The interface is also Flash-based which generates weird error messages. For example, while trying to empty my trash bin I got an error message telling me that the script was taking too long in this "movie". I know that is because of the roots of Flash as a media scripting applications but it is out of place here.

So, Jooce hasn't enough juice yet to be useful and Desktoptwo, in trying to be a full fledged computer in a virtual, on-line space, is slow and ponderous. The edge goes to Jooce, however, for its look and feel. In fact, I would like to have the interface on my regular desktop or phone. It is, at best, an adjunct for a real desktop but that's enough. Desktoptwo seems to be shooting for the corporate market for virtual desktops. It's got a ways to go then.

I like the idea of a desktop that runs in a browser which gives me basic functions no matter what platform I'm running it on (including a phone). On-line desktops have a while to go before that is a reality. It will be interesting to see how this plays out.

Friday, August 08, 2008

I Am Dumb

If you haven't heard about this already, then let me be the first to give you a chuckle. Apparently, someone uploaded an application to the new Apple iPhone store called "I Am Rich". Priced at 999.99 (the highest price the store allows) it does basically nothing. If you click on its icon, which is shaped like a ruby, it displays a picture of a bigger ruby. The author makes no attempt to hide the fact that this application doesn't do anything. He is right upfront with this being $1000 for something completely useless. The application's sole reason for being is to display to the world that you are rich enough to toss down $1K on nothing. It is the 21st century version of lighting your cigar with $100 bills. Channel Web had a great article about it.

Two things really caught my interest here. First, that eight people actually paid for this. That's incredible. Even if you are Bill Gates-wealthy you don't throw your money away like that. The more important fact to emerge in this whole farce is that some of these people were not rich and did it because they thought it was a joke. Are you kidding me? At what point after they entered their credit card numbers in did this cease to be funny. Hello! It's not a joke when you pay serious money for it.

This leads me to the real purpose of this rant - idiot proofing. There has always been tons of talk in the engineering profession about making something idiot proof. As this situation shows, it simply can't be done. By definition, smart people don't understand how idiots work. They simply cannot conceive of the stupid thinks some people will do. Internally, they dismiss the really dumb behaviors of some people as being impossible. To themselves they say "There's no way anyone would do that". They might not even be able to think of something to mentally edit out because it is not how they would act or think. Just look around YouTube and you can see all the stupid things people do that a reasonable person wouldn't even be able to wrap their head around let alone come up with on their own.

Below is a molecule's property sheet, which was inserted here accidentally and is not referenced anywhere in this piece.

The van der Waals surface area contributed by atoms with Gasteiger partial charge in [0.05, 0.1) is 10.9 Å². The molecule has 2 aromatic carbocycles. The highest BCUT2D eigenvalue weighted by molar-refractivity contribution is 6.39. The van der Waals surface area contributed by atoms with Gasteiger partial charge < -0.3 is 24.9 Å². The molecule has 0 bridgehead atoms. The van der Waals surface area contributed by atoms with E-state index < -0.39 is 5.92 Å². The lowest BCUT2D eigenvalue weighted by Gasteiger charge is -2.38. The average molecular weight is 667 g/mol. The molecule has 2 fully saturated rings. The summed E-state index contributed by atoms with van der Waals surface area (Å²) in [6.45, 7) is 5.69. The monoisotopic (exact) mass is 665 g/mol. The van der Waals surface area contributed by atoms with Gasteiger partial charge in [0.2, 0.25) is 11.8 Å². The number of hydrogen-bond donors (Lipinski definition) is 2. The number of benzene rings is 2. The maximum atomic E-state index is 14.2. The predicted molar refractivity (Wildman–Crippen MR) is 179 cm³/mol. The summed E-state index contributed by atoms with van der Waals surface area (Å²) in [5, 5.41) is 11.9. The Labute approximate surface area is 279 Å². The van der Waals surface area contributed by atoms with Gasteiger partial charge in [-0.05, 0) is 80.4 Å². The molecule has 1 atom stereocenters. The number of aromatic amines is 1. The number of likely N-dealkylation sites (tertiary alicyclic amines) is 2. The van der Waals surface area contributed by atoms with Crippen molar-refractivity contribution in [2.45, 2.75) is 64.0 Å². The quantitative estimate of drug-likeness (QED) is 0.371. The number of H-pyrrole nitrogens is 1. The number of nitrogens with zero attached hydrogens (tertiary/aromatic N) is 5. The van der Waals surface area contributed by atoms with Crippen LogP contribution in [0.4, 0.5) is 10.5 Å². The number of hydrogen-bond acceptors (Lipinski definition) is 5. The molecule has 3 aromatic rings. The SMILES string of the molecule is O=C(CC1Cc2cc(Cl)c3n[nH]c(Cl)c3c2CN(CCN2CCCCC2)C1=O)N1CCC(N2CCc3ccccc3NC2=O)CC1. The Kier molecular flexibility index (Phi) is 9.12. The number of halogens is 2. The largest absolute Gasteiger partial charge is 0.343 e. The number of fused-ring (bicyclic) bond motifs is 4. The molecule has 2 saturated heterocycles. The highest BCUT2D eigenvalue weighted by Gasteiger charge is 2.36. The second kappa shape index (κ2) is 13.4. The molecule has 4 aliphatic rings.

Simply put: You can't predict what an idiot will do. You can only react to what they have already done.

You can, however, predict what a reasonable person will do. Even if the person is inexperienced you know they will act in a reasonable manner. As a reasonable person you can understand and predict that. You can say "Oh. I can see how someone would do that."

So, I want to advocate a different design philosophy called "reasonable person proof". Strive to make products such that you keep a reasonable person from doing reasonable things that are somehow harmful. If this product is in an area you don't know very well, ask people in that area what they might do. Observe normal people using your prototype in normal ways. If you design hammers, watch a carpenter hammer nails into a wall and come up with a way to keep the shaft from shattering. Don't try to keep a moron from getting hurt when he uses the hammer on his big toe to see what it feels like. (If you don't believe me on that one check out this video of a bunch of morons doing just that. All I had to do was go to YouTube and type in "hit toe with hammer." For the record I only looked for the video after writing the sentence but I digress.)

Rather then try and keep all manner of stupidhead from doing something completely dumb and harmful with your product, recognize that you can't predict that. Put on all those warning labels that cover you legally but don't try and design around it. It's a fools game (pun intended). Instead, assume that your customers are reasonable people and design for them. They deserve that attention. The idiots do not.

Oh, and everyone email Apple and tell them to put "I Am Rich" back on the Apple Store. Whether it's a demonstration of fabulous wealth or a honey pot for dummies, they should let us make the choice including the dummies.

Wednesday, August 06, 2008

The Name Game

The great thing about kids is that they don't know all the things that that adults know. This makes them open to anything, any thought, any idea. They are not constrained by "the obvious".